IPCC report says climate change puts “billions of people in danger”

IPCC report climate change, IPCC UN
© Erin Donalson

The IPCC report, which took eight years to compile, finds that human activity is definitely responsible for climate change – putting “billions of people in danger”, according to UN chief António Guterres

The Intergovernmental Panel on Climate Change (IPCC) report has been highly anticipated across the world, as a decisive summary of all climate science available.

Secretary-General of the UN, António Guterres, said: “The evidence is irrefutable: greenhouse gas emissions are choking our planet and placing billions of people in danger. Global heating is affecting every region on Earth, with many of the changes becoming irreversible.

“We must act decisively now to avert a climate catastrophe.”

“We must act decisively now to avert a climate catastrophe.”

The report comes from the UN’s panel on climate change, and involves over 700 scientists. It took eight years to compile, because it contains every available fact about the changing planet.

The world has been threatening to change irreversibly for a long time.

The IPCC deep-dive on climate change reveals that this prophesised time is now. Excessive fires and floods across the globe have created devastation, with homes and agriculture systems taking huge hits. The Amazon rainforest, once the world’s largest carbon sink, now produces more carbon than it absorbs. Heat is expected to keep rising at deadly levels in South Asia, where 60% of work is done outdoors. Biodiversity has been a learning curve for experts and scientists, with Indigenous peoples’ role in protecting nature only really emerging to public recognition in the last five years.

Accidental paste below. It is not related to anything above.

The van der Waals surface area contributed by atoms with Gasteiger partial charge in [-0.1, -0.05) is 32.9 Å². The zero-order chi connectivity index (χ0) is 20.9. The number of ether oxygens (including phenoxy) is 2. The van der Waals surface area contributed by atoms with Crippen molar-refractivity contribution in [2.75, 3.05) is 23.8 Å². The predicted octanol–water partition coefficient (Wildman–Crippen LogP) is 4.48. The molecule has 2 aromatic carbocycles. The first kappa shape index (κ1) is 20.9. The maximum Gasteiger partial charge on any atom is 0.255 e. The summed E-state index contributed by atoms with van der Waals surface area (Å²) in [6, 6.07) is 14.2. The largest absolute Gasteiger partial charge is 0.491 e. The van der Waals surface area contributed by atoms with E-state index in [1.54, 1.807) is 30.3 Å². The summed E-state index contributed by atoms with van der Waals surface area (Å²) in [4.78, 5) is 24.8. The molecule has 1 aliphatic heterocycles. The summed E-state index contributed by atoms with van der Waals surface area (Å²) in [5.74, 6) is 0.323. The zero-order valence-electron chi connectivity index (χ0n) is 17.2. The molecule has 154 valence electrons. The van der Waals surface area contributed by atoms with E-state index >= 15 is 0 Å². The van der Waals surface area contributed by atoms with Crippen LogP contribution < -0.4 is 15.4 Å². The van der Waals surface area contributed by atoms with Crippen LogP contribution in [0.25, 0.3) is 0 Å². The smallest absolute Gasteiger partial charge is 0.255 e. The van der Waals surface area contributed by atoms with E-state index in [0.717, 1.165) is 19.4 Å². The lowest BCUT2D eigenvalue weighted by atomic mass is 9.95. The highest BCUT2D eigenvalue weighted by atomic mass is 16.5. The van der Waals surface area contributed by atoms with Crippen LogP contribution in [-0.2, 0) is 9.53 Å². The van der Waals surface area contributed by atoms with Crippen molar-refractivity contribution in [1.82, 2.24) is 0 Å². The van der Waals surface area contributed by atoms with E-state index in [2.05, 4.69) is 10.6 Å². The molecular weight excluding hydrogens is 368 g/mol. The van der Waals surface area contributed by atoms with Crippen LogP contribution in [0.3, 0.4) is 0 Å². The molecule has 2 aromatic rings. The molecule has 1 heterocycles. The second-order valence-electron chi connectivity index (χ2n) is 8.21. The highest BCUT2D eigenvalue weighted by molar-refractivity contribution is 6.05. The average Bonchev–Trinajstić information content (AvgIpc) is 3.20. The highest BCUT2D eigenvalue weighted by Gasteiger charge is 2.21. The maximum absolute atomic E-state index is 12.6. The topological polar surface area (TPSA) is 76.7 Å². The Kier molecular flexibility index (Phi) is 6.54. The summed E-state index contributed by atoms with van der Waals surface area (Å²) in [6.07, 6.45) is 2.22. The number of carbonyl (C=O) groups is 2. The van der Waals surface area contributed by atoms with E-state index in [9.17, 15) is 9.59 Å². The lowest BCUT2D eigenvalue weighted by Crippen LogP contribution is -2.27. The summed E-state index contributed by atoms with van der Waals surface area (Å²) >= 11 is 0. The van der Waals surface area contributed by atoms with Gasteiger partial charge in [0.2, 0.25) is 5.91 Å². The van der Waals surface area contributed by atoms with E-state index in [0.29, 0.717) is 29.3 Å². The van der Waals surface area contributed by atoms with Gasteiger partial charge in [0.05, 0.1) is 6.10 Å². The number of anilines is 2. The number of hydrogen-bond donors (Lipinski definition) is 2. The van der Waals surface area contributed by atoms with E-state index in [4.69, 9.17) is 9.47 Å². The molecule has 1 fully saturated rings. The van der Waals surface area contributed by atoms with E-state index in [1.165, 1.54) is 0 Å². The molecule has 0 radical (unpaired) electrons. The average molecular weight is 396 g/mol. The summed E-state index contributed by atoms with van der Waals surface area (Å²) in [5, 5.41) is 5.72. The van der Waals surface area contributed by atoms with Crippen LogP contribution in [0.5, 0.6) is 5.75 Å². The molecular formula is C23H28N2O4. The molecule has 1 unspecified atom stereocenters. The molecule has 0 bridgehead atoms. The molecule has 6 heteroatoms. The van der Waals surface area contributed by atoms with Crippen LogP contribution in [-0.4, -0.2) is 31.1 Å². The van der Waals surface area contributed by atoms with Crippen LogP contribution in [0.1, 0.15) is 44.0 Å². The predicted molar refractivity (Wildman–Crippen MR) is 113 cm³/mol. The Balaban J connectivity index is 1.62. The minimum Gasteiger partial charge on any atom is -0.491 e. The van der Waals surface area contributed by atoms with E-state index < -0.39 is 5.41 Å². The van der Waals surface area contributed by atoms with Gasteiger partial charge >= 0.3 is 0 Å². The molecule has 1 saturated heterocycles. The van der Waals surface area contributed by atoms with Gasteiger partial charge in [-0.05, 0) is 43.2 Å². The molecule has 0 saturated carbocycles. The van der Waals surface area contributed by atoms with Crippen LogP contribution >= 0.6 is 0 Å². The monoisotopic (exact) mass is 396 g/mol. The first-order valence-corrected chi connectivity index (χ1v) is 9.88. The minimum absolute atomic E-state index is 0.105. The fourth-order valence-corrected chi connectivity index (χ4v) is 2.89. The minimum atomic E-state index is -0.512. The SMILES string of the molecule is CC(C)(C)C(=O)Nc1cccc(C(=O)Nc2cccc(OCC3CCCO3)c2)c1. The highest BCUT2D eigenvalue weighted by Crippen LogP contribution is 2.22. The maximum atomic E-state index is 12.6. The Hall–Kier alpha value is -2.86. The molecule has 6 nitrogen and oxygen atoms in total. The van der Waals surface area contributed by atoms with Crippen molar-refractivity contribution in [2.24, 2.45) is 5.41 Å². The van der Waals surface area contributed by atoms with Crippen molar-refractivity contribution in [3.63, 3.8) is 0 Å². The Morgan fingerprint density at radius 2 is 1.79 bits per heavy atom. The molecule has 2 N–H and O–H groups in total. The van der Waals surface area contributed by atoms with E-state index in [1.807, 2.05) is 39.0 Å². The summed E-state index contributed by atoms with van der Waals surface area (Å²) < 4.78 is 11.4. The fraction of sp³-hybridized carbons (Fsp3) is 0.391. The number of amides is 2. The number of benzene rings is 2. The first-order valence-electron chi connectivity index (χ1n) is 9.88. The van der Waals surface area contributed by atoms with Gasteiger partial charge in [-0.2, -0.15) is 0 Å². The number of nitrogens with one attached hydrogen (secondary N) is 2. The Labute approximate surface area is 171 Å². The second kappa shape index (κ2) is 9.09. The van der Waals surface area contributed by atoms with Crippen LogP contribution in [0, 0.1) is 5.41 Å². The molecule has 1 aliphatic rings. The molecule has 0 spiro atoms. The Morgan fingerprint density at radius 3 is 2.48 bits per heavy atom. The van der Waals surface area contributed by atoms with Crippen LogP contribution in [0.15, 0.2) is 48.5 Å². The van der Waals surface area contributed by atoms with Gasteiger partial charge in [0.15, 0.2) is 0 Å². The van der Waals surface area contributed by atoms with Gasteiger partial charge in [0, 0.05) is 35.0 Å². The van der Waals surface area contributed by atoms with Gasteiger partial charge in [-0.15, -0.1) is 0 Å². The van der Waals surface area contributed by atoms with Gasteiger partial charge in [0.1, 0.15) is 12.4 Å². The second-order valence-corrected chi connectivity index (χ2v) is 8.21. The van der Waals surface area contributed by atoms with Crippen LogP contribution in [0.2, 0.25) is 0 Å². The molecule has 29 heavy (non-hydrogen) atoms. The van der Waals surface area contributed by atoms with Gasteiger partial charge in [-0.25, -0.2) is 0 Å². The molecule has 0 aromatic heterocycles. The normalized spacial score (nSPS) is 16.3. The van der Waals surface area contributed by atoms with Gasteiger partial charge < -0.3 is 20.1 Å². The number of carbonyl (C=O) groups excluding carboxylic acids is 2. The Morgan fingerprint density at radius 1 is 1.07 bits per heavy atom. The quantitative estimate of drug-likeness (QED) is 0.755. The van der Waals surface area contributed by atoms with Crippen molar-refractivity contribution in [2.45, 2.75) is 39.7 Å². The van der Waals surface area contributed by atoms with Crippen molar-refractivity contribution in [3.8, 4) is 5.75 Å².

it could take 20-30 years for global temperatures to stabilise

The report finds that it could take 20-30 years for global temperatures to stabilise, even if carbon emission targets were met. The data suggests that unless there is an immense change in policy-implementation that creates meaningful decreases of greenhouse gases, globally limiting an ongoing rise in temperature “to close to 1.5°C or even 2°C will be beyond reach.”

The scientists link “human influence” as the reason for increases in every single measurement of climate change, from a change in rainfall patterns to the carbon absorption of forests to the melting of glaciers. However, the authors say that decisive action, especially in limiting carbon emissions – central to many of the crises unfolding across continents – can change the destination for humanity.

Caroline Lucas, Green MP for Brighton Pavilion and co-leader of The Green Party, tweeted that: “We’re in danger of going down in history as species that chose to monitor its own extinction rather than taking urgent steps to avert it.”


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